Review of Accounting Studies, 3, 261–287 (1998)
1998 Kluwer Academic Publishers, Boston. Manufactured in The Netherlands.
Investor Sophistication and Voluntary Disclosures
RONALD A. DYE
J. L. Kellogg Graduate School of Management, Department of Accounting and Information Systems,
Leverone Hall, Northwestern University, 2001 Sheridan Road, Evanston, Illinois 60208
about whether a ﬁrm has received information. The ﬁrm’s value is established via a ﬁrst price, sealed bid,
common value auction. The paper demonstrates that the threshold level determining whether the ﬁrm withholds
or discloses information uniformly declines in the probability investors are informed. The paper also shows that,
notwithstanding the risk-neutrality of investors, the expected selling price of the ﬁrm strictly decreases (increases)
in the probability individual investors are informed when that probability is small (large). These results follow
from “winner’s curse” effects.
This paper studies voluntary disclosures in a model in which some investors may be better
informed than others regarding when a ﬁrm receives private value-relevant information. An
“informed” investor knows when the ﬁrm has received information that it has not disclosed;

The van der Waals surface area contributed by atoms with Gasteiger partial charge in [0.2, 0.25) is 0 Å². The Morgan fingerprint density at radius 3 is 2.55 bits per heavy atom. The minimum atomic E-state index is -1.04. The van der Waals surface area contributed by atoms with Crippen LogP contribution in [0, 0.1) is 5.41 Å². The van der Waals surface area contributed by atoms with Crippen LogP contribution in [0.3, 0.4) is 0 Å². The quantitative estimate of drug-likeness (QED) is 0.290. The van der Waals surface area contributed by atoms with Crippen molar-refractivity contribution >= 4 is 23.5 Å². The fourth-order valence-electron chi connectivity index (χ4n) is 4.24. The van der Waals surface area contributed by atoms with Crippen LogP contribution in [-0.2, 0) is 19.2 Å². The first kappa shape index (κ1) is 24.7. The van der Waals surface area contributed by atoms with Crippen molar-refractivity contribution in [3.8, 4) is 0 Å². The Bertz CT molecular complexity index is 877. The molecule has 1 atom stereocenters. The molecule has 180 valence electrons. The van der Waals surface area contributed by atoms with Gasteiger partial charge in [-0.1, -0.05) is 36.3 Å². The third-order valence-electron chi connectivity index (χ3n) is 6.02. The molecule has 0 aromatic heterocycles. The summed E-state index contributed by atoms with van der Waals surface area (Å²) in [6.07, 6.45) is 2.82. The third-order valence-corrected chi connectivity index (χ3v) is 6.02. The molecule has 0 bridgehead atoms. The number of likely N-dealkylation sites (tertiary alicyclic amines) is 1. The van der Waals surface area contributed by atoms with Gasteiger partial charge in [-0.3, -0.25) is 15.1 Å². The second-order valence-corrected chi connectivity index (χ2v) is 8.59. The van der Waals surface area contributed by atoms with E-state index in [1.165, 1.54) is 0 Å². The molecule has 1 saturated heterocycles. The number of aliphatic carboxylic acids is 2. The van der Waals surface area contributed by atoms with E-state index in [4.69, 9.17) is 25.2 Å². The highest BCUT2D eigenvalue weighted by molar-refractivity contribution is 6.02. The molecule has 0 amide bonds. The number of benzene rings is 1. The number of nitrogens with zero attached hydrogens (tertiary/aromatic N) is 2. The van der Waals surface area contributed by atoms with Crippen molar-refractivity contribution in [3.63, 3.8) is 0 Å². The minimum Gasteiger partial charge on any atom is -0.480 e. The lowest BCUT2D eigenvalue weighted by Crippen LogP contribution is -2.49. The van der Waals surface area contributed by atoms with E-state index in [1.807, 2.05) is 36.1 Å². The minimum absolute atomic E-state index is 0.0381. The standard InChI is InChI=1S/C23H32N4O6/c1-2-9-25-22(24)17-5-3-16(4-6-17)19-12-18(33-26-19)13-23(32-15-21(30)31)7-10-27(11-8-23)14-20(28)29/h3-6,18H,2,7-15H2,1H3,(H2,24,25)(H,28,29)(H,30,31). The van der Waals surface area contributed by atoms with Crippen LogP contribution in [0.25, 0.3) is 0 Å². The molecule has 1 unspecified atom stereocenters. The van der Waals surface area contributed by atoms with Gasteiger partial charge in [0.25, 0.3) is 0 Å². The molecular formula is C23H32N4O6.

an “uninformed investor” cannot tell whether the ﬁrm’s lack of disclosure is due to its lack
of receipt of information or due to the ﬁrm having withheld information it has received.
Each investor’s information set is private to him: neither the ﬁrm nor any other investor
knows what any given investor knows. This is thus a model of trilateral information
asymmetry, with investors potentially ignorant of what the ﬁrm knows, the ﬁrm ignorant of
what investors know, and investors ignorant of what other investors know. It constitutes an
extension of previous models of voluntary disclosure of Dye (1985) and Jung and Kwon
(1988), in which the information asymmetry is unilateral: in those models, a ﬁrm sometimes
receives private information that it may or may not disclose; all investors are unsure when
the ﬁrm has received information, and they all interpret the ﬁrm’s disclosures or lack of
disclosures in the same way. The principal reason this extension is of interest is that it
may be regarded as the typical situation that ﬁrms and investors actually face: managers
cannot predict exactly the price reactions attending their disclosures or nondisclosures of
information to capital market participants, in part because they do not know the capital
market participants’ entire information set, and investors may not know either what rival
investors know or whether the ﬁrms they follow are withholding value-relevant information.
In this information environment, the paper examines the behavior of investors and an
expected value-maximizing ﬁrm in a model where the ﬁrm’s market value is established as
the outcome of a ﬁrst price, sealed bid, common value auction, with each investor having
the same chance f ∈ [0, 1] of becoming informed (in the sense above).
The models of Dye
(1985) and Jung and Kwon (1988) are special cases of this analysis in which f = 0. When
the ﬁrm does not disclose information, informed investors have different assessments of
the conditional expected value of the ﬁrm from uninformed investors, since only informed